In obstructive diseases, the flow rate is very low in relation to lung volume, and a scooped out appearance is often seen following the point of maximal flow.

 Diffusing capacity (Transfer factor)

The volume of a substance (CO) transferred across the alveoli per minute per unit alveolar partial pressure. CO is rapidly taken up by haemoglobin; its transfer is therefore limited mainly by diffusion. A single breath of 0.3% CO and 10% helium is held for 20 seconds. Expired partial pressure of CO is measured. Normal value 17-25 ml/min/mmHg.

Value is reduced with increased alveolar membrane thickness (e.g. pulmonary fibrosis). May also be reduced with pneumonectomy (results in reduced alveolar membrane).

 Multiple breath method

The Rate of N2 washout when the subject is breathing 100% O2
Nitrogen should be reduced by the same fraction with each breath, so that the plot of nitrogen vs the number of breaths produces a straight line. In diseased patients, there is a curved plot from lung units emptying at different rates - there is an initial rapid fall in nitrogen then a slower fall.

Causes of low PaO2 

Four causes:

 Diffusion impairment
 V/Q mismatch

Raised PaCO

Two causes:

 V/Q inequality (does not always cause a high CO2 because the respiratory centre is stimulated to reduce paCO2)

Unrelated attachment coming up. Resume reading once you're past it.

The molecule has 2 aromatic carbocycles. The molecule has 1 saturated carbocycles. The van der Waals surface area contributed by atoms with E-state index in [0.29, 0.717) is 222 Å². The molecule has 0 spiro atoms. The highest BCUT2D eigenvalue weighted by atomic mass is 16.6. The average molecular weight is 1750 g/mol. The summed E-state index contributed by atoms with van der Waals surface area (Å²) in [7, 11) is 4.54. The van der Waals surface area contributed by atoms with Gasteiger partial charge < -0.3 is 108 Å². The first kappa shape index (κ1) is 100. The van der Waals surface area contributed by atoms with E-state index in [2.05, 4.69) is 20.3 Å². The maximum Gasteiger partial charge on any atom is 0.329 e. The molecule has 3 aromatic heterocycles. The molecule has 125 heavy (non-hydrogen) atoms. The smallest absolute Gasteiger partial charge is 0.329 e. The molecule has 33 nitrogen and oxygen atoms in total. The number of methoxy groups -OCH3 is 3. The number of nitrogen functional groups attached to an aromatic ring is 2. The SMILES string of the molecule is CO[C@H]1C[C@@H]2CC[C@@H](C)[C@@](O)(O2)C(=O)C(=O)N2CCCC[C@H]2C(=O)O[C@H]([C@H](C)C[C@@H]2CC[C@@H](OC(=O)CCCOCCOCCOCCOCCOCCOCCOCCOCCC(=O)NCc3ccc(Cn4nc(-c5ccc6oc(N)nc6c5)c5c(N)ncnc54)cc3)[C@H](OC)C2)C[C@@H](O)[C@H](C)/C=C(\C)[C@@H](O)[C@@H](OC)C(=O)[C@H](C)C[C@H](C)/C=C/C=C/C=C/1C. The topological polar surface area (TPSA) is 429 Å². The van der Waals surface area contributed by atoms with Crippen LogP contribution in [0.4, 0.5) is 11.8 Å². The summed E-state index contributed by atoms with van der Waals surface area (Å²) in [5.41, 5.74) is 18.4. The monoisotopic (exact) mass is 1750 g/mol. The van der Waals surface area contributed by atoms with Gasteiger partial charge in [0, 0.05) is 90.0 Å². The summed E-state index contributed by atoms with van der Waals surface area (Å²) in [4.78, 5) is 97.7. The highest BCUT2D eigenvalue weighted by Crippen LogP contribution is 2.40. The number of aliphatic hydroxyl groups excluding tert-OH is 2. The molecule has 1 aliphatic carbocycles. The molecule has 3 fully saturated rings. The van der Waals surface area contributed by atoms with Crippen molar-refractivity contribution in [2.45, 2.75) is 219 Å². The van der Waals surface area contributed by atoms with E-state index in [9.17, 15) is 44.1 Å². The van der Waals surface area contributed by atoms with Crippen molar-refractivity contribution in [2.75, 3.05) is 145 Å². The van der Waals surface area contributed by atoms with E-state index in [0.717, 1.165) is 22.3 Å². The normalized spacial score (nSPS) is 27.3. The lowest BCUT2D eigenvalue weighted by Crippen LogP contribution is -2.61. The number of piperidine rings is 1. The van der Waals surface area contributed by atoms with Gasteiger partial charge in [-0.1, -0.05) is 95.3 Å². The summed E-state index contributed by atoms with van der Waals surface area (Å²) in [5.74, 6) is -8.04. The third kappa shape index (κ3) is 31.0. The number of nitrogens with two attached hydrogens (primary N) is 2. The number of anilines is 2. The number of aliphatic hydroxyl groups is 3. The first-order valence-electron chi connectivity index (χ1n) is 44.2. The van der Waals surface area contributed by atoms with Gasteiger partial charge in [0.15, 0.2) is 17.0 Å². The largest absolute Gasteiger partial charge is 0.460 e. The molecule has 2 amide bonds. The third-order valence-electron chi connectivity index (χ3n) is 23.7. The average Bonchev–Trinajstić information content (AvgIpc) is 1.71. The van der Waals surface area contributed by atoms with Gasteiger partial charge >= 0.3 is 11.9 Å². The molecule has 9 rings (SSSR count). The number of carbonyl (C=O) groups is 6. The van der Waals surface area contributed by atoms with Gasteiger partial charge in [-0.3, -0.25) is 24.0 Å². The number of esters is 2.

Lung compliance

Volume change per unit change in pressure

 Airway resistance

Pressure difference between the alveoli and the mouth per unit of air flow.
Measured with a body plethysmograph. Can also be measured with an oesophageal balloon but tissue viscous resistance is also included. 

 Closing volume

Another method for detecting early disease is a single breath N2 washout
The subject takes a single VC breath of 100% O2 and the subsequent exhalation of N2 is measured.

Four phases are recognised:

1. Pure dead space is exhaled
2. Dead space and alveolar gas
3. Pure alveolar gas
4. Abrupt increase in N2 concentration

The abrupt increase in phase four signals the closure of airways at the base of the lung and is caused by preferential emptying of the apex, which has a higher concentration of N2. In the apex, it expands less so the N2 is diluted less by the O2. In young people, closing volume is ~ 10% of VC but increases with age to about 40% at 65 years and can enter the FRC so that closure occurs at higher lung volumes.

 Control of ventilation

Responsiveness of chemoreceptors and the respiratory centre to CO2 can be measured by having a subject re-breathe into a bag. If CO2 alone is required, then the inspired CO2 should be kept above 200 mmHg. The hypoxic drive can be measured by using a low pO2 but constant pCO2.